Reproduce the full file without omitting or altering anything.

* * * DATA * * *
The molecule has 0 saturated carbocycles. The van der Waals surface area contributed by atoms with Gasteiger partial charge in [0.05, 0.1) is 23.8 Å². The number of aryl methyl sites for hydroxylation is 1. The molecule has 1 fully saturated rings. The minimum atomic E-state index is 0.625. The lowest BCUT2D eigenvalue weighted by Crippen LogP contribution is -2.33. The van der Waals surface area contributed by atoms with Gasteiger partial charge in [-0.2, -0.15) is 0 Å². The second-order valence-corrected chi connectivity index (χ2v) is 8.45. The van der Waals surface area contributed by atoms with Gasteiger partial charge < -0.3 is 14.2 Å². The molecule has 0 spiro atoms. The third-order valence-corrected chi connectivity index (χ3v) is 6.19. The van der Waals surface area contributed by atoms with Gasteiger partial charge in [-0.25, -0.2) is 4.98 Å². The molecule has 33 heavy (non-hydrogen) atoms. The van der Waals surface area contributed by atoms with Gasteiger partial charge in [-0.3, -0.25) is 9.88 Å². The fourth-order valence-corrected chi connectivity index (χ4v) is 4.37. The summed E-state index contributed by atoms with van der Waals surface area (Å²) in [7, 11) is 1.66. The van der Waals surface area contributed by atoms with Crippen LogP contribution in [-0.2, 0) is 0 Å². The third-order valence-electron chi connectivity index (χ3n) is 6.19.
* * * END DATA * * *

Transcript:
The molecule has 0 saturated carbocycles. The van der Waals surface area contributed by atoms with Gasteiger partial charge in [0.05, 0.1) is 23.8 Å². The number of aryl methyl sites for hydroxylation is 1. The molecule has 1 fully saturated rings. The minimum atomic E-state index is 0.625. The lowest BCUT2D eigenvalue weighted by Crippen LogP contribution is -2.33. The van der Waals surface area contributed by atoms with Gasteiger partial charge in [-0.2, -0.15) is 0 Å². The second-order valence-corrected chi connectivity index (χ2v) is 8.45. The van der Waals surface area contributed by atoms with Gasteiger partial charge < -0.3 is 14.2 Å². The molecule has 0 spiro atoms. The third-order valence-corrected chi connectivity index (χ3v) is 6.19. The van der Waals surface area contributed by atoms with Gasteiger partial charge in [-0.25, -0.2) is 4.98 Å². The molecule has 33 heavy (non-hydrogen) atoms. The van der Waals surface area contributed by atoms with Gasteiger partial charge in [-0.3, -0.25) is 9.88 Å². The fourth-order valence-corrected chi connectivity index (χ4v) is 4.37. The summed E-state index contributed by atoms with van der Waals surface area (Å²) in [7, 11) is 1.66. The van der Waals surface area contributed by atoms with Crippen LogP contribution in [-0.2, 0) is 0 Å². The third-order valence-electron chi connectivity index (χ3n) is 6.19.